At the start of the new millennium, Olympique Lyonnais began to achieve unlimited success in French football. Following the 1998–99 season, Aulas made a big gamble signing the Brazilian international Sonny Anderson from Spanish giants Barcelona for a then-French record fee of €17 million. Sonny, who was labeled a flop while playing for the Catalan club, had previously had success in Ligue 1 with Monaco and Aulas felt that justified the signing. Aulas later signed Pierre Laigle from Italian club Samdoria and Tony Vairelles from Lens. The 1999–00 season saw Lyon begin the season slowly, but eventually the club took control of the league topping the table following the fifth match day. In the club's first appearance in the Champions League, they endured defeat losing 0–3 on aggregate to Slovenian club NK Maribor. This result shifted the club's European ambitions back to the UEFA Cup, where they made it all the way to the third round defeating Finnish club HJK Helsinki and Scottish giants Celtic, before losing to German club SV Werder Bremen.

At the midway point of the season, Lyon were effectively in first place, but on 15 February 2000, the club suffered a disastrous defeat by Nantes losing 1–6. Four days later, the club was eliminated from the Coupe de France losing to Bastia. The club eventually secured another berth in the UEFA Champions League finishing 3rd for the second consecutive season, despite suffering late seasons losses to Nancy and Lens. Sonny Anderson effectively lived up to his price tag bagging 23 league goals.

Following the season, Lacombe departed his position as manager and was replaced by technical director Jacques Santini. Lacombe was later installed as a special advisor to Aulas. Having already shored up the striker position with Sonny, Santini brought in Brazilians Edmílson and Caçapa and also captured Swiss international Patrick Müller in order to solidify the team's midfield and backline. Lyon began the season with three straight draws and midway through the season were in 9th position. In the Champions League, Santini led the club to their first group stage appearance, where they finished in 2nd place, which meant a spot in the second group stage phase, where they were pitted against the likes of Bayern Munich and English club Arsenal. Despite having a better goal differential than Arsenal, Lyon were eliminated from the tournament due to the club's head-to-head matches. In league and cup play, Lyon managed to go on an 18-match unbeaten streak, which resulted in the club finishing runner-up in the league and also reaching the 2001 final of the Coupe de la Ligue, where they defeated Monaco by a score of 2–1 with new signings Caçapa and Müller getting both goals. The victory earned the club their first major silverware since the 1973 Coupe de France win.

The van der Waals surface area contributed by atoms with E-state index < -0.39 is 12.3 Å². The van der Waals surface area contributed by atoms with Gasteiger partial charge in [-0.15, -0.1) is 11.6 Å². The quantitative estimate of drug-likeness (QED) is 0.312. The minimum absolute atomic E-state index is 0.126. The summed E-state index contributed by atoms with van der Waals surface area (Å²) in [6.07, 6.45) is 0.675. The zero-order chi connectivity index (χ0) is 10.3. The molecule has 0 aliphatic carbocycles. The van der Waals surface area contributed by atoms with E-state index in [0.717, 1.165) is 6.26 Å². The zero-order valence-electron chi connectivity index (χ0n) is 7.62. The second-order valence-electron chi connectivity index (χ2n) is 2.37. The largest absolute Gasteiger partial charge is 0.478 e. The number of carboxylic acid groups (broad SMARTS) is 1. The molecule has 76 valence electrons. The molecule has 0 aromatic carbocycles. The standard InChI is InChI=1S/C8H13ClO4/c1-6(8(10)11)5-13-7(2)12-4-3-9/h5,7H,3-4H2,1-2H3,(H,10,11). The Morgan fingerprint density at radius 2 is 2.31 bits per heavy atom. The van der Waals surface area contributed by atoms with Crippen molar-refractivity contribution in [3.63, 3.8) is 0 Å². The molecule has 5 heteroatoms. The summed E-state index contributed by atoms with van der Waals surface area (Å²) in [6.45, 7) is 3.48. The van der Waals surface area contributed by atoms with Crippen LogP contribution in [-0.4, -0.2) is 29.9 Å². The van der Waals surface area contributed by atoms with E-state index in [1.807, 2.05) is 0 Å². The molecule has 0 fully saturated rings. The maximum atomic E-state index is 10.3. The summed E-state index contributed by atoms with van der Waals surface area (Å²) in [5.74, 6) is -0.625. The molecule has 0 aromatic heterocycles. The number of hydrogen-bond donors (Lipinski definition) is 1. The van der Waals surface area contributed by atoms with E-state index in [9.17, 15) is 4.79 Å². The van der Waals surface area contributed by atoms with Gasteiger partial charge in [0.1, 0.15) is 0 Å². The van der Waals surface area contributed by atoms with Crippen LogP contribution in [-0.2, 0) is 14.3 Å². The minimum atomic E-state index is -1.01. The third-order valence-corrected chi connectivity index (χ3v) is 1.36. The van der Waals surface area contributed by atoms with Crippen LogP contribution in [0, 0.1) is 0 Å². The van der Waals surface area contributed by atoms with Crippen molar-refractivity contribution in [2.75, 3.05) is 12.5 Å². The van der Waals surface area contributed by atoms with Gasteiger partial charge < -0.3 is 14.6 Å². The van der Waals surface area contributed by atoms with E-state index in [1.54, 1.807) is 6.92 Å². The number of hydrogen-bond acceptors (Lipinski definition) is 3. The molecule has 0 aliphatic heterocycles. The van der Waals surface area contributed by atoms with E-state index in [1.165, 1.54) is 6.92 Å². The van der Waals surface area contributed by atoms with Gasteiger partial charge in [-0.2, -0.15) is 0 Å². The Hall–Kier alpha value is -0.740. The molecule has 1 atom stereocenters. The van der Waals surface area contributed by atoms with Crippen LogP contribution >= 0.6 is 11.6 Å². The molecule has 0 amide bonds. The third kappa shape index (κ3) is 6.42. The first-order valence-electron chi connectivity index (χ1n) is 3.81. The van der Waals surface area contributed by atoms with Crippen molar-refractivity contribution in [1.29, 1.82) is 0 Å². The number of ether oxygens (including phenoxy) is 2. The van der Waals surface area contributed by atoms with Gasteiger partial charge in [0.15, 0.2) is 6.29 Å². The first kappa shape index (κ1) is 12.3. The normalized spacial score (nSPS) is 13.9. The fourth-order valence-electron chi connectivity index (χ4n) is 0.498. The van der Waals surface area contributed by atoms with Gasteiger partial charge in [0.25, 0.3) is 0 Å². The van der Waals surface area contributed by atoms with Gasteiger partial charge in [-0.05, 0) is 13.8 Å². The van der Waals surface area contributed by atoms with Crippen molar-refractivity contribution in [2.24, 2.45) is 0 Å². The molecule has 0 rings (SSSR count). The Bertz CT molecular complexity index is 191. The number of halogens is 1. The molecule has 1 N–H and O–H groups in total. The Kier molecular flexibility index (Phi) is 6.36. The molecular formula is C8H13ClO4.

Juninho, the main catalyst during Lyon's seven consecutive title runs.

The 2001–02 season saw the arrival of Juninho Pernambucano, an unknown in European circles. Santini also brought in the 2001 Player of the Year Éric Carrière and made the decision to increase the playing time of emerging youth product Sidney Govou. The club began the season losing their opening match to title contenders Lens 0–2. The club proceeded to go on a six-match unbeaten streak, which included five wins, to move into first place. In the Champions League, the club finished in third position, which meant a return to the UEFA Cup. In the competition, they lost to Czech club Slovan Liberec in the fourth round. For the majority of the league season, Lyon maintained their second place positioning and had some scares, which included being saved against Auxerre by Sidney Govou, who scored a 90th minute goal to give Lyon a 1–0 victory and keep them on par with Lens. The league ultimately came down to the final match day of the season when 1st place Lens faced off against second place Lyon at the Stade Gerland on 4 May 2002. The game opened with Govou scoring a goal in just the seventh minute of the play. In the 14th minute, Lyon doubled their lead through Philippe Violeau. Later, despite Lens getting a goal from former Lyonnais Jacek Bąk, they were finished off following a goal from Pierre Laigle.

The 3–1 victory assured Lyon their first-ever Ligue 1 title. It was their first French league title since the 1944–45 season. In an otherwise dormant season for the club, which had gone backwards in its European ambitions, the domestic title was considered as a bright spot. More importantly, it instilled a winning mentality among OL players, who had previously been known to buckle under pressure when it came to key moments of previous seasons. The 2001–02 winning campaign marked the beginning of what would become known among French followers as the "Lyon DNA" for the following few seasons: the ability to overcome deficits, deal blows to their opponents when it mattered the most and win tightly contested games, and a belief among the players that, on the domestic front, they could overcome any kind of adverse circumstances and rally precisely when everything appeared to play against them. This DNA was to play a crucial part in subsequent league successes of 2002–03 and 2003–04, when Lyon came from behind to win the title on each occasion.

A fortnight after the win over Lens, Santini announced that he would be departing the club to take over as manager of the France national football team. On 1 August 2002, Aulas announced that the replacement for Santini would be former Rennes manager Paul Le Guen. Le Guen, who had taken a year off after resigning from his hometown club, was highly noted for grooming players such as El Hadji Diouf during his tenure at the club. Le Guen appllied those policies to Lyon improving the club's training center, the Centre Tola Vologe, and signing youth players like Hatem Ben Arfa and Demba Touré. Le Guen also gave younger players such as Juninho, Péguy Luyindula, and Jérémie Bréchet more prominent roles in the squad. One of Le Guen's more notable signings included signing holding midfielder Mahamadou Diarra from Dutch club Vitesse.